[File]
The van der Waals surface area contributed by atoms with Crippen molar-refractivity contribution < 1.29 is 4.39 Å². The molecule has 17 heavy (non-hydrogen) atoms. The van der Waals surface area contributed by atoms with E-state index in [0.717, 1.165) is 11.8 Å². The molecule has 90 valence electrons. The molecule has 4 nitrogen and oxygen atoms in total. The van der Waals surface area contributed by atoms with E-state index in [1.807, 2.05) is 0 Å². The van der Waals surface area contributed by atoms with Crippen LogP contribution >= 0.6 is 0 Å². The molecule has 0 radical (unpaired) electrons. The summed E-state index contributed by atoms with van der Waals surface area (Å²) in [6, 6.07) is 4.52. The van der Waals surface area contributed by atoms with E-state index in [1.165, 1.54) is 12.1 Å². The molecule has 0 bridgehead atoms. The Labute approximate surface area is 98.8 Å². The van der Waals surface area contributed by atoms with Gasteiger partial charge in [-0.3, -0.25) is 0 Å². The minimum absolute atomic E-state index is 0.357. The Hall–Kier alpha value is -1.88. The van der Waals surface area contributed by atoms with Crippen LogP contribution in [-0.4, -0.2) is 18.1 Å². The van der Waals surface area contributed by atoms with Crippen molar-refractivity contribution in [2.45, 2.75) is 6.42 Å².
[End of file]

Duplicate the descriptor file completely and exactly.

The van der Waals surface area contributed by atoms with Crippen molar-refractivity contribution < 1.29 is 4.39 Å². The molecule has 17 heavy (non-hydrogen) atoms. The van der Waals surface area contributed by atoms with E-state index in [0.717, 1.165) is 11.8 Å². The molecule has 90 valence electrons. The molecule has 4 nitrogen and oxygen atoms in total. The van der Waals surface area contributed by atoms with E-state index in [1.807, 2.05) is 0 Å². The van der Waals surface area contributed by atoms with Crippen LogP contribution >= 0.6 is 0 Å². The molecule has 0 radical (unpaired) electrons. The summed E-state index contributed by atoms with van der Waals surface area (Å²) in [6, 6.07) is 4.52. The van der Waals surface area contributed by atoms with E-state index in [1.165, 1.54) is 12.1 Å². The molecule has 0 bridgehead atoms. The Labute approximate surface area is 98.8 Å². The van der Waals surface area contributed by atoms with Gasteiger partial charge in [-0.3, -0.25) is 0 Å². The minimum absolute atomic E-state index is 0.357. The Hall–Kier alpha value is -1.88. The van der Waals surface area contributed by atoms with Crippen LogP contribution in [-0.4, -0.2) is 18.1 Å². The van der Waals surface area contributed by atoms with Crippen molar-refractivity contribution in [2.45, 2.75) is 6.42 Å².